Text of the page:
New research, published in the journal Cancer on August 13th, indicates that older women (70-79 years) receiving radiation following a lumpectomy reduce their chances of needing a mastectomy in the future.
These research finding differ from current treatment guidelines that recommend older women with early, estrogen receptor-positive breast cancer that has not spread to the lymph nodes have a lumpectomy to remove the tumor, followed by hormonal therapy for five years (1x daily dose in pill form) but no radiation. These guidelines reflect that the risk of a recurrence is very low in older women compared to younger women. Radiation following a lumpectomy is standard practice for younger women.
Current guidelines are largely based on a 2004 study that found radiation for women in this age group only slightly decreased the odds of cancer recurring compared to receiving only the estrogen-blocking drug Tamoxifen (hormonal therapy).
In the new research study, the authors reviewed the medical records of more than 7,400 women aged 70 to 79 who had a lumpectomy for early-stage, estrogen receptor-positive breast cancer between 1992 and 2002. Almost 90 percent of these women had received radiation after surgery.
After a follow-up period of 10 years, 6.3 percent of women who did not get radiation needed a mastectomy versus only 3.2 percent of women who had received radiation.
“Overall in this group of women, radiation was associated with a decrease in mastectomy,” said study senior author Dr. Benjamin Smith, an Assistant Professor of radiation therapy at the University of Texas MD Anderson Cancer Center, in Houston. “The absolute decrease was small but it was certainly measurable.”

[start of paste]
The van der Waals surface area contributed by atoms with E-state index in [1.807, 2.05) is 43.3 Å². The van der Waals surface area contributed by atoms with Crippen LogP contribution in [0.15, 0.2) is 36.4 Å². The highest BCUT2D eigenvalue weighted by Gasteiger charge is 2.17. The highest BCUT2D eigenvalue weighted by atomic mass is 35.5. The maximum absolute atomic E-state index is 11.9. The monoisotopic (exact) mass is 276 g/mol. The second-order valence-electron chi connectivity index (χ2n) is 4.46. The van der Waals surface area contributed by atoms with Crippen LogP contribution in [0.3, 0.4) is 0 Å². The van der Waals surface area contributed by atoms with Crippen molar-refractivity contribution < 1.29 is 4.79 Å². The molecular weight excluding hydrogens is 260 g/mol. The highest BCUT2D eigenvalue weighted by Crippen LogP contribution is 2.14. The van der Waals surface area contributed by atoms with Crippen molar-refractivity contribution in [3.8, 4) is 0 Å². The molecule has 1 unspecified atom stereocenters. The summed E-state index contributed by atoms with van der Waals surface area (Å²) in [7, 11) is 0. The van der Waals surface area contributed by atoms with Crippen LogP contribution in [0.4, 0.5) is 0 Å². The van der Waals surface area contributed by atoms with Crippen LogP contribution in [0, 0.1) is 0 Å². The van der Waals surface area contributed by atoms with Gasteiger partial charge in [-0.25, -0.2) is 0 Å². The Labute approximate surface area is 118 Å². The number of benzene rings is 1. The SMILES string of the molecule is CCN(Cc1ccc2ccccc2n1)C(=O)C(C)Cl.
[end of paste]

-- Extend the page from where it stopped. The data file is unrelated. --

Certain women seemed to benefit more from radiation than others, namely those with high-grade (aggressive) tumors, Smith added.”These are highly aggressive-looking cell types,” said Dr. Philip Bonanno, Director of the Breast program at Northern Westchester Hospital in Mt. Kisco, N.Y. “This is a tumor that we know is going to be a bad actor given enough time.”
The study found that radiation was not necessarily helpful for patients 75 years and older who did not have high-grade tumors and whose cancer had not spread to the lymph nodes. Dr. Bonanno stated, “Women over 75 years of age are not all the same and neither are their cancers.”
Dr. Smith stated. “It’s unclear if the findings will be practice changing. At the very least, he said, the paper should help clarify which older patients would benefit the most from radiation. I view this paper as adding a very nice layer of nuance on top of those guidelines. In our practice group, we’ll be more enthusiastic about radiation in high-grade tumors and less enthusiastic in low-grade tumors, particularly in older women.”
SOURCES: Benjamin D. Smith, M.D., Assistant Professor, Radiation Therapy, University of Texas MD Anderson Cancer Center, Houston; Philip C. Bonanno, M.D., Director, Breast Program, Northern Westchester Hospital, Mt. Kisco, N.Y.